FIFI BROWN POTTER Stillman Rockefeller McCormick (phew!) was the only person I have known who had a real set-to with Miss Elizabeth Arden. The much-married matriarch physically floored the famed Queen of Beauty after her salon staE had botched the tint of Fifi's luxuriant locks (though, as Miss Arden's Arizona establishment was called Maine Chance, she might have detected an element of risk in the hair-dye department). On the whole, Arden devotees were rather more gentle and gently rinsed matrons. As Florence Nightingale Graham, Arden had parlayed her way from dingy downtown Toronto to perfumed prominence up on New York's Fifth and 57th, and desperately aspired to number among the socially secure herself. Her trademark lipstick-red doors opened especially wide at the drop of a blue-blooded name.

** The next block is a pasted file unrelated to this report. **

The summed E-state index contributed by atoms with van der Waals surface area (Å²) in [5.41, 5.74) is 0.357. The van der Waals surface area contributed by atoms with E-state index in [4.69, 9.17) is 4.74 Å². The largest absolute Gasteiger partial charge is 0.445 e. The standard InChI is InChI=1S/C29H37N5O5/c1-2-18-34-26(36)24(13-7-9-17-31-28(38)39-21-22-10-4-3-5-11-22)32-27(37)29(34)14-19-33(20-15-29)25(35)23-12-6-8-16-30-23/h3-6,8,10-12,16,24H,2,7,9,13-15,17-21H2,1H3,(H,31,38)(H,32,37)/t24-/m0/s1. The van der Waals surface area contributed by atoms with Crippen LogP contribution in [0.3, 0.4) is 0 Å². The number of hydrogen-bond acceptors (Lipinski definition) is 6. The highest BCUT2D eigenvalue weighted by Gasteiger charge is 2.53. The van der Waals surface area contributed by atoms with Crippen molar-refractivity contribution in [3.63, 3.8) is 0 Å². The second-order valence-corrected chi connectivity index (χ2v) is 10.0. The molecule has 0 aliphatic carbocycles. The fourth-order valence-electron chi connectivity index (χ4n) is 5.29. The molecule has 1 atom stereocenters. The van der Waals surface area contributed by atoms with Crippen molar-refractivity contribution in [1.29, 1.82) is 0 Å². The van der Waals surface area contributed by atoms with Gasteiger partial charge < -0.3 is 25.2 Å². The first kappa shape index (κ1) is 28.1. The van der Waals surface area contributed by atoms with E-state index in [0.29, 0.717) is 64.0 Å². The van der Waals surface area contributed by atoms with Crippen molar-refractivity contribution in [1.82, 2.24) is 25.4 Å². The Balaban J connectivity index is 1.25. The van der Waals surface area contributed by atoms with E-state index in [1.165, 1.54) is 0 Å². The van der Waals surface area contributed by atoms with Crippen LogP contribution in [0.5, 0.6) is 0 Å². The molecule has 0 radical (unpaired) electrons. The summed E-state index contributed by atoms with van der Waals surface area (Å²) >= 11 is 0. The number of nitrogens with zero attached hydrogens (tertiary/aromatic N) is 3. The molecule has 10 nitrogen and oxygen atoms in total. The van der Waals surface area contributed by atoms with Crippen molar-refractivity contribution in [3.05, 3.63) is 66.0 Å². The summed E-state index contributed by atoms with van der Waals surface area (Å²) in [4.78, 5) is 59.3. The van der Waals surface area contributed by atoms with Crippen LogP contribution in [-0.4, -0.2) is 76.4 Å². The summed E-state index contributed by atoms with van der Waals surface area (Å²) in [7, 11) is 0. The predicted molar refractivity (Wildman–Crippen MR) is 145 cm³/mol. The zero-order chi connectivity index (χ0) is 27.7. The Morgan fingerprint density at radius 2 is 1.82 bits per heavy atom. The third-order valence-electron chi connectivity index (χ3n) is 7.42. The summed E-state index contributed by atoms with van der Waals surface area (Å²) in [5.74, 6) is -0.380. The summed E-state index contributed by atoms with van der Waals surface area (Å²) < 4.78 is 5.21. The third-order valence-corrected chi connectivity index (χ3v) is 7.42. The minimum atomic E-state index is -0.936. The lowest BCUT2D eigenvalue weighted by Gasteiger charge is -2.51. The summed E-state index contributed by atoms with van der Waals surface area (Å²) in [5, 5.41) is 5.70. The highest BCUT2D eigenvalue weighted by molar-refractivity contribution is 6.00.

No one, however, would have dared belabour her bitterest rival, Madame Helena Rubinstein. A minute Polish pufiall pulsating with power, Madame had quite different social leanings - artists and bohernians were her preferred company - and a more starthng social presence than Miss Arden, due to her go-ghetto drive, bizarre